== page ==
Mittens, both the name of this app and of the cat which the game revolves around, is the latest physics puzzler from Disney. The company had an extreme amount of success with Where’s My Water a couple of years ago and this is definitely a notable follow-up. As one would expect from a Disney game, the visual assets are top-notch. The cartoony visuals and cute cut scenes definitely feel like something Disney would have a hand in. Players interact with the level components by tapping and swiping, and swiping an electrical wire or piece of wood will cut it. Players can only interact with the level components and can’t directly control Mittens. All of the normal laws of physics apply, so Mittens falls and bounces, and will automatically grab onto ledges. Besides static environmental elements like wires, awnings, and planks of wood, other animals also appear in the levels, like birds to latch onto. Ultimately, the goal is to make it to a floating milk bottle. When he finally gets to it, Mittens does a little dance. –David Rabinowitz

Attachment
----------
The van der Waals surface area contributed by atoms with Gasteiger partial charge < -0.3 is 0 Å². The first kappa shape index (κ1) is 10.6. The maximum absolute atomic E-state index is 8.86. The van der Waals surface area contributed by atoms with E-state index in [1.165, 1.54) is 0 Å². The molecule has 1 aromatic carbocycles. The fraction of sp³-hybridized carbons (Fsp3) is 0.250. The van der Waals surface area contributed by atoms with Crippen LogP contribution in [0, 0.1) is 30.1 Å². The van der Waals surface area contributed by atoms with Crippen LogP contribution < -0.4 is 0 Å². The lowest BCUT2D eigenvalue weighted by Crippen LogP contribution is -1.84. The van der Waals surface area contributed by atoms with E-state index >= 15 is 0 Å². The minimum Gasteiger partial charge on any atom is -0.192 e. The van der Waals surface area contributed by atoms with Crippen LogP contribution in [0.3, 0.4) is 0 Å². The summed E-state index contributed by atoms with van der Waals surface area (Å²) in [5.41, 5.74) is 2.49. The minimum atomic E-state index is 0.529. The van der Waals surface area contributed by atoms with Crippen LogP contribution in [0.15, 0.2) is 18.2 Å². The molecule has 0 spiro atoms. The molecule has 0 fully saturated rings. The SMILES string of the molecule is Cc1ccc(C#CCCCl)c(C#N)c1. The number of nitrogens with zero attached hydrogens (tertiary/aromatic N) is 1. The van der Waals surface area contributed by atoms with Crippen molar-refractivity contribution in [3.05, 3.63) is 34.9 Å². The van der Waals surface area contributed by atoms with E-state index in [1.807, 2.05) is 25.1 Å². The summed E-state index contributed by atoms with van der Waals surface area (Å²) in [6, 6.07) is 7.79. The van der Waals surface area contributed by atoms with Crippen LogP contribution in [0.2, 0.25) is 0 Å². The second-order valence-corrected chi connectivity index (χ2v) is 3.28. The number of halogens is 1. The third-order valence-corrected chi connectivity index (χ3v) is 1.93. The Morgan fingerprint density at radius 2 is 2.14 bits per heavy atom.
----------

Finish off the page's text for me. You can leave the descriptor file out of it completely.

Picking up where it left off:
Mailbox

Mailbox represents a perspective shift to email, in that it treats the inbox not as a list of messages hanging around one’s neck like so many albatrosses, but as a list of tasks that need to be completed. So, reading an email and being done means that it can be removed the list like a completed task, meaning it is archived from the inbox. Messages can be ‘delayed’, making them temporarily hidden from the inbox, reappearing at a later time defined by the user to be completed later. But, the important thing is that they are removed from the inbox, making inbox zero a potential daily occurrence. –Carter Dotson

Badland